FROM 1-6. Below 50S

Feb 24, 2005 - 2145hrs UTC

2145hrs 24 Feb 2005 UTC 50’52”S 112’31”W Map Ref 79

Pete: Reflections, part 3. We were inDunedin, the xrays showed no broken ribs but alex would need a week to recover. this proved to be a blessing as it gave us time to evaluate the storage problems we had on board. Have you ever packed for a holiday with all the things necessary for the journey then found there’s no room for the kids? This was the problem we faced inHobart – there wasn’t enough room for us to live comfortably. We decided to put it all on board and we would sort it out on the way.Dunedin gave us a chance to reassess our priorities in a calm environment.

It’s a huge job to provision a small boat for a voyage like this. Alex and Hilary had worked on it for months. The boat had to accommodate: food for 5 months; clothing for us both for temp from 0 – 35 degrees; wet weather gear plus spare sets; both delivery and racing sails; medical equipment and supplies; spare parts and maintenance for engine, generator, watermaker, stove, self steering gear, electrical equipment; instruction manuals for radios, gps, computers, electrical instruments; charts, pilot books, sextant, almanacs; spares for rigging, both wire and rope, for the toilet and other pumps; all our bedding; boat safety gear, harnesses, lifevests, flares,etc. The list seems endless and we still need enough room to live comfortably. Oh I nearly forgot, the liferaft, the inflatable dinghy, extra fuel and water tanks, and, of course, alcoholic beverages.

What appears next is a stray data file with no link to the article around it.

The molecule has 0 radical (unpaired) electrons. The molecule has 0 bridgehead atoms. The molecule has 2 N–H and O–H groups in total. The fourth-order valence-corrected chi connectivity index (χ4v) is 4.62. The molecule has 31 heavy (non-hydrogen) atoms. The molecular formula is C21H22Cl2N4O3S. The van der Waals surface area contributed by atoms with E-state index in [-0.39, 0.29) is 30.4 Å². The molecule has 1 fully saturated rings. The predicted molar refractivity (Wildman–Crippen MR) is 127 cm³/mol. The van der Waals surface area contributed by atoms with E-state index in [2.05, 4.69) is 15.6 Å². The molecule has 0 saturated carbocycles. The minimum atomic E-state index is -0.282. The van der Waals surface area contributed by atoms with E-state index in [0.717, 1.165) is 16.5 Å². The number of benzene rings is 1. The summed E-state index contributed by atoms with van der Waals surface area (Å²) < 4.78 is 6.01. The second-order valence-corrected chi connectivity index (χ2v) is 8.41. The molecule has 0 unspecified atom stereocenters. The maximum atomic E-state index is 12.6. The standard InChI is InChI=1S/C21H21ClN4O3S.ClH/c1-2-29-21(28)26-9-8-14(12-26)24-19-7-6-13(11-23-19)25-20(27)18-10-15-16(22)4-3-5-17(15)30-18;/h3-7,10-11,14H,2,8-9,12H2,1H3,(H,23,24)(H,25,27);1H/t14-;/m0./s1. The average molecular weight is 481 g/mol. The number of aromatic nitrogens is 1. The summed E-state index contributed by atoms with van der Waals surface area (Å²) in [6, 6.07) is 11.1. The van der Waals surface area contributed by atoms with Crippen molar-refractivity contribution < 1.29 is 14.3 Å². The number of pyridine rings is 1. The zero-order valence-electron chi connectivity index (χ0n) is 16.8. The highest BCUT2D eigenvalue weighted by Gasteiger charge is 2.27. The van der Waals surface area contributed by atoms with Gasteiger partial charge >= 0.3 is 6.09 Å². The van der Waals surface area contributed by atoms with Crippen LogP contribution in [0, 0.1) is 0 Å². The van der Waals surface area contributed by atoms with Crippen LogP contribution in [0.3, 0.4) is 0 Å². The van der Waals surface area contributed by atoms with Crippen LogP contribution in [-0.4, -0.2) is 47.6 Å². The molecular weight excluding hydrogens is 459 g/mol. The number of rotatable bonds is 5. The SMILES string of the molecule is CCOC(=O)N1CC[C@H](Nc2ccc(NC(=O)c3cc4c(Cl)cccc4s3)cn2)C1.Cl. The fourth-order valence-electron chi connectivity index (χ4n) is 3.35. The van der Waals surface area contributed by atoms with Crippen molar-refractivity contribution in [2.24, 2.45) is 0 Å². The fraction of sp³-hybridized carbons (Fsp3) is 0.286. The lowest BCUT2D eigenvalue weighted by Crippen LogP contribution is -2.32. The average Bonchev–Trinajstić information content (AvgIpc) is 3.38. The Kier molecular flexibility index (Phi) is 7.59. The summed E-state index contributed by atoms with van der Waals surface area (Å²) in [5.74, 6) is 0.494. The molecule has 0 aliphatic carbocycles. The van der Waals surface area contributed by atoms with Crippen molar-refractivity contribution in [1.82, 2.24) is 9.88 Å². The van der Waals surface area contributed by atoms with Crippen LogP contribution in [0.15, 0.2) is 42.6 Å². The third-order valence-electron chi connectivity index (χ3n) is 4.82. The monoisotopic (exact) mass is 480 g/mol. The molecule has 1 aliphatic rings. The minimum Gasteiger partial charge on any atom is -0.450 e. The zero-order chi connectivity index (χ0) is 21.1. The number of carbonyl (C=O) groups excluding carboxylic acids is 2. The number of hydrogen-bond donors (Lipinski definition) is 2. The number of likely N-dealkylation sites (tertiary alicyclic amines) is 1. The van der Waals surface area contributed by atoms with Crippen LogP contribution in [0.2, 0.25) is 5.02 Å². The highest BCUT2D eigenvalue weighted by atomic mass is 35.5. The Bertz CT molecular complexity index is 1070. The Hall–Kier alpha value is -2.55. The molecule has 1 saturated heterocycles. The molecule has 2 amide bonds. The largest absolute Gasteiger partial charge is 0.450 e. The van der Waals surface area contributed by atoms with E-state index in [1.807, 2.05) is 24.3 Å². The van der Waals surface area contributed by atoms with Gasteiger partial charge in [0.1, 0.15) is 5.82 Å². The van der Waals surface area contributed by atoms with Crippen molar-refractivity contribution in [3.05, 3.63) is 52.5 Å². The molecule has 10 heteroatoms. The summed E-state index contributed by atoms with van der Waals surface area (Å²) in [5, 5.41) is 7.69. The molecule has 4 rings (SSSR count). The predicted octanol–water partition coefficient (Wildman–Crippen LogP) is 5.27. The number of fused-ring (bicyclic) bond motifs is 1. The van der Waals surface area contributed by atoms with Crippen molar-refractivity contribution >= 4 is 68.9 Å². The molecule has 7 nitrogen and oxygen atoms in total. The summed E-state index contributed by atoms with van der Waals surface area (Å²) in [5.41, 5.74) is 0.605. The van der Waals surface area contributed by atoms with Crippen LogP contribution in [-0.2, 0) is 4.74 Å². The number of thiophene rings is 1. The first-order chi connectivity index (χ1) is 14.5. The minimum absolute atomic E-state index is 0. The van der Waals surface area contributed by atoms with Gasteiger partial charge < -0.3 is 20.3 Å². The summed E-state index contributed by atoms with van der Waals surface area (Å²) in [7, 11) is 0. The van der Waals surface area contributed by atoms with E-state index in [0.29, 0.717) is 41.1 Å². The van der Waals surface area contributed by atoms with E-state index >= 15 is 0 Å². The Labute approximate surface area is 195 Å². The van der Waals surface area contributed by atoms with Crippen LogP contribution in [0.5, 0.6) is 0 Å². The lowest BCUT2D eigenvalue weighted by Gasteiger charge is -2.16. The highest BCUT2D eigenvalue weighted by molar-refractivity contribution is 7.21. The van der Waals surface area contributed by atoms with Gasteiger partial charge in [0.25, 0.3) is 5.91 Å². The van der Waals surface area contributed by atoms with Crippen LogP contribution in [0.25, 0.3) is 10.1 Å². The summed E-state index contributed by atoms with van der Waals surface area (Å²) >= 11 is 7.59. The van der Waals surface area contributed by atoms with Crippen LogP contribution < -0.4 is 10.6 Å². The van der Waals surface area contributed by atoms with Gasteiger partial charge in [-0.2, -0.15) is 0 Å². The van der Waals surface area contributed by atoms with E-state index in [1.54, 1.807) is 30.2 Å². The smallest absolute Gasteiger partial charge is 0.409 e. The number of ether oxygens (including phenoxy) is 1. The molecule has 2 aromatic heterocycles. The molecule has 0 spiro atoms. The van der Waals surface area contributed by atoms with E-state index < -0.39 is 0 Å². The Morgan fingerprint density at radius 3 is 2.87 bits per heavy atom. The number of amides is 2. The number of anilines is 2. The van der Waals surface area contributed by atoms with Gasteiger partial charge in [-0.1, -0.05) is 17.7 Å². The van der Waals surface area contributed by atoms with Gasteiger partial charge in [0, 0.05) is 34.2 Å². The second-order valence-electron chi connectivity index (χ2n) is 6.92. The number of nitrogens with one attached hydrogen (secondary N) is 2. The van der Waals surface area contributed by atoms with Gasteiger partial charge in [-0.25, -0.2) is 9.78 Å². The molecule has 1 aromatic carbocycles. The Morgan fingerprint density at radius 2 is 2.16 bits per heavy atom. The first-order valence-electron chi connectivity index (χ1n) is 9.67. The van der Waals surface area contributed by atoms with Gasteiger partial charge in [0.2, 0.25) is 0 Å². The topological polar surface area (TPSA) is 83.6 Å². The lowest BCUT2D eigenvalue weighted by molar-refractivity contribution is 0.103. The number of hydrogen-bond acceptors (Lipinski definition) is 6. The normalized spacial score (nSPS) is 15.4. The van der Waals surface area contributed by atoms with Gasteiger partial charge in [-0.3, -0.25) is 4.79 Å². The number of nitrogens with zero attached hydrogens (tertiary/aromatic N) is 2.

SinceDunedin, the boat works well. We have enough room to live, things that are needed frequently are easily available. Heavy objects, eg bolt cutters, spare turbine etc, are lashed to the mastbase. every storage space that has a lid, such as under berth lockers, ice boxes, the lid is either screwed or lashed shut.

Speaking of comfort, alex has used a narrow foam squab about 6ft x 1 ft to make a U shaped liner for the top of his bunk. this encases his head and shoulders and stops him rolling from side to side in beam seas. this refinement has an added bonus – when seated upright at the head of the bunk, the foam provides armrests and thus lounge chair type seating. Just the thing to sit in and enjoy the early coffee. My bunk is narrow and more coffin like in form but this confinement is great in a rolling sea.

Sail changes have been refined and now take less time and complicated routines like twin pole gybes (necessitating moving each sail to the opposite side) are hassle free. I do the foredeck work and alex works the sheets and halyards from the cockpit during the change and comes forward to help bag the changed sail, relead  and connect sheets. We now generally set a small rig for our night run and put the big sails up and make the miles during daylight. most sail changes are saved for daylight. actually it’s daylight for quite a long time down here. if caught at night with a change that can’t wait, then spreader lights and LED headlights make the change easy.

We seem to have better output from the generator for the moment so hopefully communications will be back to normal.

Keep your information coming in – we really appreciate it. Chyeers, Pete.